A time-line of Iranian political change :

1921 Reza Khan who is an officer in Persia’s Cossack Brigade calls himself shah of Persia after a coup against the government of the Qajar Dynasty. He begins modernising the country and plans a national education system as well as new railways and proper healthcare.

1935 Persia is officially renamed Iran. By the mid-’30s, Reza Khan’s approach causes dissent as he displays dictatorial traits.

1941 Iran’s British-controlled oil interests are largely maintained by German engineers and technicians, and Khan refuses to expel German citizens despite a request by Britain. In September 1941, following British and Soviet occupation of western Iran, Reza Shah is forced out of power. His son, Mohammad Reza Shah Pahlavi, succeeds him on the throne.

1949 An attempt on the shah’s life supposedly ordered by the pro-Soviet Tudeh Party leads to Shah Pahlavi’s powers being increased.

1951 Nationalist Prime Minister Mohammed Mossadeq tries to nationalise the British-owned oil industry but the shah opposes Mossadeq and removes him from power. Mossadeq manages to gain control and the shah leaves Iran.

1953 The shah returns to Iran when General Fazlollah Zahedi overthrows Mossadeq in an August coup d’etat with CIA backing.

1957 U.S. and Israeli intelligence officers work with Iran to set up SAVAK which is an Iranian intelligence organization and is later blamed for the torture and execution of thousands of political prisoners as well as suppression of dissent.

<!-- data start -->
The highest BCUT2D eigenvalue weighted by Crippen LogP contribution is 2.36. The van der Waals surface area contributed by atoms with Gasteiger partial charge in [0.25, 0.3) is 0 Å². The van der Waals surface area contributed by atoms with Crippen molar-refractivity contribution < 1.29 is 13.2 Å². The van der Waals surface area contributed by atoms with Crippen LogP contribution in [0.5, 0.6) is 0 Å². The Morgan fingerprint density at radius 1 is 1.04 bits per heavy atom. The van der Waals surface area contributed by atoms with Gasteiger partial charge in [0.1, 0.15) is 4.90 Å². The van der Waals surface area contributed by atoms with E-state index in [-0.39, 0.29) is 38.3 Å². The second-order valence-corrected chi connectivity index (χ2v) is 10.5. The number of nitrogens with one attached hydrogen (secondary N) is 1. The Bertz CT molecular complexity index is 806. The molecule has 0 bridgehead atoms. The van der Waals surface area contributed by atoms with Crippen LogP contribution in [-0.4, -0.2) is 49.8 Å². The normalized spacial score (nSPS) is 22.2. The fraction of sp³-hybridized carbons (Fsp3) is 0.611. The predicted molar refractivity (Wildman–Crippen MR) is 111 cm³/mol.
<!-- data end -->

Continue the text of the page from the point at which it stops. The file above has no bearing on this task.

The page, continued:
1963 The shah implements “The White Revolution,” a campaign of social and economic Westernization that is met with intense opposition. Ayatollah Khomeini is arrested in one of many crackdowns on the shah’s opponents but by the late 1960s the shah relies regularly on SAVAK to quell dissidence violently.

1976 The shah replaces the Islamic calendar with an “imperial” calendar, beginning with the founding of the Persian Empire but the shah’s growing number of critics see this as anti-Islamic.

1978 Iranians begin rioting and mass demonstrations and strikes begin in protest against the shah’s authoritarian rule and he imposes martial law.

1979 January 16

The shah flees Iran amid intensifying unrest.